The University of Toronto Graduate Students’ Union (UTGSU), which represents all 20,000 graduate students across U of T’s three campuses, is due to host its Annual General Meeting on December 1. Due to its vast membership and other revenue sources, the UTGSU controls over $13 million — though most of that amount is collected for the health and dental plan.
With council members recently raising concerns about transparency, The Varsity inquired with the UTGSU about its current financial practices.
Accessibility of financial information
As of November 23, the UTGSU had not posted the names or contact information of any member of the Finance Committee on its website, except for the finance commissioner’s email address. This was a departure from previous practices of listing prior finance committee members on the website.
Prior to the recent election of An-Noûra Compaoré as Finance Commissioner, Lwanga Musisi, the current university and governance commissioner, had been in charge of the finance commisioner’s duties, as decided at a May 6 meeting. The executive also allocated him half of the honorarium for the finance commissioner position.
The Varsity reached out to the UTGSU executives about the lack of committee members’ names available on its website, and the names of finance committee members have now been updated.
Moreover, Finance Committee meeting highlights have not been posted to the website for almost 10 months, with the most recent ones dating February 14, 2020. When The Varsity asked the UTGSU executives why they had stopped uploading meeting highlights, they responded, “The highlights from the finance committee minutes from this executive term will be posted on the website.”
The union subsequently added a folder for 2020–2021 Finance Committee meeting highlights, although it remains empty at the time of publication. In the email to The Varsity, executives added, “We can’t comment on why the previous executive stopped publishing highlights from the finance committee.”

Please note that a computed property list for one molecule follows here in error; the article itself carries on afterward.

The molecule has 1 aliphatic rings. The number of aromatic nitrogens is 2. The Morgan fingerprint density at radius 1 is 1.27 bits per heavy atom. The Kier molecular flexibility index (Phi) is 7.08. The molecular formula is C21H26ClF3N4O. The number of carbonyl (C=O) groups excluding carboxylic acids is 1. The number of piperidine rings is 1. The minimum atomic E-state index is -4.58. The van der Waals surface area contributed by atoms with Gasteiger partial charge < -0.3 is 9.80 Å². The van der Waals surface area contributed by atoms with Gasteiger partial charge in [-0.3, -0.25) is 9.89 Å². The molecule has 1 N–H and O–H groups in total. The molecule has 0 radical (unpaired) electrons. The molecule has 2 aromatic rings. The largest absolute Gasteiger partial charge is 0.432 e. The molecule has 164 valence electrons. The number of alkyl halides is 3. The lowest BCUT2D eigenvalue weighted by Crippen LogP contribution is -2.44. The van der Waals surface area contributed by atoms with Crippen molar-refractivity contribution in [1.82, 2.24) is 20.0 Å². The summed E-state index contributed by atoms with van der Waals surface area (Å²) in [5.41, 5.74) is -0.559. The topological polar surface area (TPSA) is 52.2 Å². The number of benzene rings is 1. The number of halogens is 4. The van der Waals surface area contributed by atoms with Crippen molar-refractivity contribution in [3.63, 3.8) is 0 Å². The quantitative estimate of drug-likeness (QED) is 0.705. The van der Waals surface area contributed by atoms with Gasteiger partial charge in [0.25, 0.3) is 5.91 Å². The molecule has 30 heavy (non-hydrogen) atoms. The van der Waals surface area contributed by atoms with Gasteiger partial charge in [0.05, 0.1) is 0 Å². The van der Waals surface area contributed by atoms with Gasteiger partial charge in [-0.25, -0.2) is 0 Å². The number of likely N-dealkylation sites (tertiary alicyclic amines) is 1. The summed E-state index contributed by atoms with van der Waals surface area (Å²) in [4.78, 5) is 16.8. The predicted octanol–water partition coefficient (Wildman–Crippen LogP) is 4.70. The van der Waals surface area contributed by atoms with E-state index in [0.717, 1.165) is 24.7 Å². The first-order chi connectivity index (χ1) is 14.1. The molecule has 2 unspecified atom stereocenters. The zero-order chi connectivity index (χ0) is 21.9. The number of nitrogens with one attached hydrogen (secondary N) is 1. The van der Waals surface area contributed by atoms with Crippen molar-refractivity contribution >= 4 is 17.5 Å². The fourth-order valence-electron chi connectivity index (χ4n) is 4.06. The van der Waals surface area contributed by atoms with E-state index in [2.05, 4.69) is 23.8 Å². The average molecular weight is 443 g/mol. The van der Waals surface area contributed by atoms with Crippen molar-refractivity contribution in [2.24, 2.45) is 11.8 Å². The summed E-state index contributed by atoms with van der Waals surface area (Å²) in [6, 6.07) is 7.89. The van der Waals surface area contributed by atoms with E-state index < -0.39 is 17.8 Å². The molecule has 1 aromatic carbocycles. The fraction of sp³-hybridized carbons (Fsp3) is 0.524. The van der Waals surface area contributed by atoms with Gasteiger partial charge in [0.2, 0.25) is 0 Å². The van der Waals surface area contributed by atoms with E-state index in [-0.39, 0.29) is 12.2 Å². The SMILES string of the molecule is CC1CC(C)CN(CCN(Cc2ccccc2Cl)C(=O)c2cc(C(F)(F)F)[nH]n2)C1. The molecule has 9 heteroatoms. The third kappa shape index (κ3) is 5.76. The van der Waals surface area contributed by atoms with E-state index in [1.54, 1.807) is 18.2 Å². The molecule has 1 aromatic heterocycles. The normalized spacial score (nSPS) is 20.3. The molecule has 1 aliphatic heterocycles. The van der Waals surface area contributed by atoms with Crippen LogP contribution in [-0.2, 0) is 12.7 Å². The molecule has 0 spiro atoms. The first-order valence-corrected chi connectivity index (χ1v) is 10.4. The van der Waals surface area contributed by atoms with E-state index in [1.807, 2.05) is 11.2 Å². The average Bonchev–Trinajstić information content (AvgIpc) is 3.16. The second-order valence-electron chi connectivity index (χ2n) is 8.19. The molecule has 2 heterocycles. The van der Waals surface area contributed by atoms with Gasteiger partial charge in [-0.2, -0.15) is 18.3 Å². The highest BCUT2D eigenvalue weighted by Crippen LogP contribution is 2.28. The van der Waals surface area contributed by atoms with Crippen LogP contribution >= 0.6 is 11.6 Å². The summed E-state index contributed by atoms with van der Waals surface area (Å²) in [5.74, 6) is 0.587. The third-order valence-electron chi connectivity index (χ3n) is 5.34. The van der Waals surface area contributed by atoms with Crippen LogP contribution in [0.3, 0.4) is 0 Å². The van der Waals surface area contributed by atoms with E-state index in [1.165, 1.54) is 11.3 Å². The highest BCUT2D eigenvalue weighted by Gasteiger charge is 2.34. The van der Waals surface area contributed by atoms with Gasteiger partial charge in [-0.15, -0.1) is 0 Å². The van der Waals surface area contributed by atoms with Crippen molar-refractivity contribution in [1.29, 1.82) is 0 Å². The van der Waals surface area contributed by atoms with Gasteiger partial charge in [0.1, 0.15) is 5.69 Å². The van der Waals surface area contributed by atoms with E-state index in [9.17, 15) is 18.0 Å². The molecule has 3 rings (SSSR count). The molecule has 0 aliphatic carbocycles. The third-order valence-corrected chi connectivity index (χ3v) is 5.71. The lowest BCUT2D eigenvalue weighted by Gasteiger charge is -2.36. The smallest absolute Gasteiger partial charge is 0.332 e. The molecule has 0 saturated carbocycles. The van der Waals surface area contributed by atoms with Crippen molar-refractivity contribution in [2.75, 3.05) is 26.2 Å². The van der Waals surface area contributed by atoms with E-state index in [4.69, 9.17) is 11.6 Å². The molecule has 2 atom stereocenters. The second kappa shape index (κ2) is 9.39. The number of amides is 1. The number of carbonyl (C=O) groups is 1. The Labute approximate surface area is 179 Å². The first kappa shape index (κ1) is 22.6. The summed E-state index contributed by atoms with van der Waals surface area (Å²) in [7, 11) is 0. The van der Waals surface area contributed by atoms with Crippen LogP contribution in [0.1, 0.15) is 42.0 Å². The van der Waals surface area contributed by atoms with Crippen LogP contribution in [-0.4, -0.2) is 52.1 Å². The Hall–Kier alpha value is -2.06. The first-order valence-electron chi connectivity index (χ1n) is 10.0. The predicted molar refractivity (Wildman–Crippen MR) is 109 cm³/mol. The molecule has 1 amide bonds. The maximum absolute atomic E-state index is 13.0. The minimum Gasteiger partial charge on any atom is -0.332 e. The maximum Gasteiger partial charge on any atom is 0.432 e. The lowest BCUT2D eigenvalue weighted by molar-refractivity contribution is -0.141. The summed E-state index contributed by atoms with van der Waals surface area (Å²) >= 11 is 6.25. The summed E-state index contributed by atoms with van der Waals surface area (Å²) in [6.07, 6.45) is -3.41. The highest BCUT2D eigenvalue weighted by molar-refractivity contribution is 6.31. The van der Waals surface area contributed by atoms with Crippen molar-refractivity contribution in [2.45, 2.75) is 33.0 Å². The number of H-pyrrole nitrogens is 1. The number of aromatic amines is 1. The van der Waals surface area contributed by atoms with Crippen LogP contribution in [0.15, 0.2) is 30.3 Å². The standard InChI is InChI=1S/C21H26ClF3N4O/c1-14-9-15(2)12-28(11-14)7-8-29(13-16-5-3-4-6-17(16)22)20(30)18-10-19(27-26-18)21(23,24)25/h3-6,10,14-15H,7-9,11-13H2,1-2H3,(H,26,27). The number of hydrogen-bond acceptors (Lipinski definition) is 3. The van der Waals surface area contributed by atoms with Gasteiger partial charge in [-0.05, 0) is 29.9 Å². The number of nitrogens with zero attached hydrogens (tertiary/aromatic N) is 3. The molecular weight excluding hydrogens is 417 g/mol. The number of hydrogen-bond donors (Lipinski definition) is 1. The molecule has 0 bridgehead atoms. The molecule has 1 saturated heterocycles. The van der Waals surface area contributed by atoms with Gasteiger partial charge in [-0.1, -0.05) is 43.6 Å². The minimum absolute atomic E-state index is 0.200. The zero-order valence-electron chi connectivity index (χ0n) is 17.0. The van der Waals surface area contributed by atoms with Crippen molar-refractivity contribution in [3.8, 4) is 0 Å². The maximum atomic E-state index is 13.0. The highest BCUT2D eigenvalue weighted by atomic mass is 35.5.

Although the 2018–2019 mid-year financial statement is posted on the UTGSU’s website, it has yet to post the 2019–2020 mid-year financial statement, even though it was received by UTGSU General Council on June 30.
Transparency surrounding executive honoraria
At its most recent council meeting, the UTGSU passed its fiscal year 2020–2021 budget. Concern was raised over the new budget line for executive honoraria, which increased from $110,000 last year to $118,000 this year. Musisi, University Governance Commissioner and Finance Committee Vice-Chair, claimed the budget line increase was because it is “heavily based on the anticipated CUPE [Cost of Living Adjustment] increase on which our honoraria are tied to.”
However, an amendment to UTGSU policy ratified in April 2019 froze executive honoraria at $15,505 per academic year for each executive position, plus $454 per month for the executive-at-large, who serves for a six-month term from November 1 to April 30.
The maximum sum of the honoraria of all seven executives, plus that of the executive-at-large would therefore total $111,259 per year — over $6,000 less than the new budget allots.
At the same meeting, a council member asked whether executive honoraria payment records could be publicly circulated. When asked why the union hasn’t made documentation of paid out honoraria public, the UTGSU wrote to The Varsity, “Documentation of executive honoraria has never been published on the website.”